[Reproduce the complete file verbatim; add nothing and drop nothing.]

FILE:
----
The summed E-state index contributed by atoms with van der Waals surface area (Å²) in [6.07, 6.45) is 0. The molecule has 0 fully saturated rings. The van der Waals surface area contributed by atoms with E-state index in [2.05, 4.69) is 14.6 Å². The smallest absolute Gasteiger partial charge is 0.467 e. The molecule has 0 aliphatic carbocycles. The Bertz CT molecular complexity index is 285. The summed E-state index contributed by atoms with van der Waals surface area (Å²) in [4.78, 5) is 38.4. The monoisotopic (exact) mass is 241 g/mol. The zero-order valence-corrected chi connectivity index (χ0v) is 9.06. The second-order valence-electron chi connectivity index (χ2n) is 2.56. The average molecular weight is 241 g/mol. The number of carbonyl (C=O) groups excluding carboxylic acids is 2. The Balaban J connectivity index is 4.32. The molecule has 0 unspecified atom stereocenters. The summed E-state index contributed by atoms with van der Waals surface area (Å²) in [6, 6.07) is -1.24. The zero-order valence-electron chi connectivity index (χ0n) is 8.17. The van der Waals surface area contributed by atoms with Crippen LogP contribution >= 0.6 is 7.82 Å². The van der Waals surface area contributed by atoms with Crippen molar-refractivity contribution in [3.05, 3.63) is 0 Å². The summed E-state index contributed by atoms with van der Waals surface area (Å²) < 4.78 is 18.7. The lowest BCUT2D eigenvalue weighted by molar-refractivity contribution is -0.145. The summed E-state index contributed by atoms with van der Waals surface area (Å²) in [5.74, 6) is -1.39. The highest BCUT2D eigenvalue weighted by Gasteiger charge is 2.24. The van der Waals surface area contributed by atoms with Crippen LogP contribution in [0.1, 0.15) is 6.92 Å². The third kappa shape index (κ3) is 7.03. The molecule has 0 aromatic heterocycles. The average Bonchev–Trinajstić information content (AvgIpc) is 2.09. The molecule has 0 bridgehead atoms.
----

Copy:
The summed E-state index contributed by atoms with van der Waals surface area (Å²) in [6.07, 6.45) is 0. The molecule has 0 fully saturated rings. The van der Waals surface area contributed by atoms with E-state index in [2.05, 4.69) is 14.6 Å². The smallest absolute Gasteiger partial charge is 0.467 e. The molecule has 0 aliphatic carbocycles. The Bertz CT molecular complexity index is 285. The summed E-state index contributed by atoms with van der Waals surface area (Å²) in [4.78, 5) is 38.4. The monoisotopic (exact) mass is 241 g/mol. The zero-order valence-corrected chi connectivity index (χ0v) is 9.06. The second-order valence-electron chi connectivity index (χ2n) is 2.56. The average molecular weight is 241 g/mol. The number of carbonyl (C=O) groups excluding carboxylic acids is 2. The Balaban J connectivity index is 4.32. The molecule has 0 unspecified atom stereocenters. The summed E-state index contributed by atoms with van der Waals surface area (Å²) in [6, 6.07) is -1.24. The zero-order valence-electron chi connectivity index (χ0n) is 8.17. The van der Waals surface area contributed by atoms with Crippen LogP contribution >= 0.6 is 7.82 Å². The van der Waals surface area contributed by atoms with Crippen molar-refractivity contribution in [3.05, 3.63) is 0 Å². The summed E-state index contributed by atoms with van der Waals surface area (Å²) < 4.78 is 18.7. The lowest BCUT2D eigenvalue weighted by molar-refractivity contribution is -0.145. The summed E-state index contributed by atoms with van der Waals surface area (Å²) in [5.74, 6) is -1.39. The highest BCUT2D eigenvalue weighted by Gasteiger charge is 2.24. The van der Waals surface area contributed by atoms with Crippen LogP contribution in [0.1, 0.15) is 6.92 Å². The third kappa shape index (κ3) is 7.03. The molecule has 0 aromatic heterocycles. The average Bonchev–Trinajstić information content (AvgIpc) is 2.09. The molecule has 0 bridgehead atoms.